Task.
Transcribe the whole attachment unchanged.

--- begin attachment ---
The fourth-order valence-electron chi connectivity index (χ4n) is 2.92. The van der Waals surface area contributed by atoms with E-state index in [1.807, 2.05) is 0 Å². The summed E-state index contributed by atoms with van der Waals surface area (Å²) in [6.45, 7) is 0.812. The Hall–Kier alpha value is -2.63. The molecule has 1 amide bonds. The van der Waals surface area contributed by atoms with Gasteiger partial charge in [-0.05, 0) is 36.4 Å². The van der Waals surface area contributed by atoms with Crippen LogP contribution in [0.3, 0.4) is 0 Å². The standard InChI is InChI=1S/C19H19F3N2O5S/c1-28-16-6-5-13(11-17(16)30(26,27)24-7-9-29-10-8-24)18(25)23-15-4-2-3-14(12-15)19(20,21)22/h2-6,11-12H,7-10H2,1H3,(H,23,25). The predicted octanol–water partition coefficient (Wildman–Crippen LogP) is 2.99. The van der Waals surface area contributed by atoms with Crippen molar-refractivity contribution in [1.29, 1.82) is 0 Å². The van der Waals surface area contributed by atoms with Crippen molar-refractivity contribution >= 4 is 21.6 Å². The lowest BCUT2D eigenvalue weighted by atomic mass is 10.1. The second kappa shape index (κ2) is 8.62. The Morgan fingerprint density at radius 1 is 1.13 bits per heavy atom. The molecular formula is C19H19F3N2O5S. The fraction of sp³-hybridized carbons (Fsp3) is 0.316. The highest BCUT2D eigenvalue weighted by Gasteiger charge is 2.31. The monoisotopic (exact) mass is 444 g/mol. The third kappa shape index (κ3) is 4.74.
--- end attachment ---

The fourth-order valence-electron chi connectivity index (χ4n) is 2.92. The van der Waals surface area contributed by atoms with E-state index in [1.807, 2.05) is 0 Å². The summed E-state index contributed by atoms with van der Waals surface area (Å²) in [6.45, 7) is 0.812. The Hall–Kier alpha value is -2.63. The molecule has 1 amide bonds. The van der Waals surface area contributed by atoms with Gasteiger partial charge in [-0.05, 0) is 36.4 Å². The van der Waals surface area contributed by atoms with Crippen LogP contribution in [0.3, 0.4) is 0 Å². The standard InChI is InChI=1S/C19H19F3N2O5S/c1-28-16-6-5-13(11-17(16)30(26,27)24-7-9-29-10-8-24)18(25)23-15-4-2-3-14(12-15)19(20,21)22/h2-6,11-12H,7-10H2,1H3,(H,23,25). The predicted octanol–water partition coefficient (Wildman–Crippen LogP) is 2.99. The van der Waals surface area contributed by atoms with Crippen molar-refractivity contribution in [1.29, 1.82) is 0 Å². The van der Waals surface area contributed by atoms with Crippen molar-refractivity contribution >= 4 is 21.6 Å². The lowest BCUT2D eigenvalue weighted by atomic mass is 10.1. The second kappa shape index (κ2) is 8.62. The Morgan fingerprint density at radius 1 is 1.13 bits per heavy atom. The molecular formula is C19H19F3N2O5S. The fraction of sp³-hybridized carbons (Fsp3) is 0.316. The highest BCUT2D eigenvalue weighted by Gasteiger charge is 2.31. The monoisotopic (exact) mass is 444 g/mol. The third kappa shape index (κ3) is 4.74.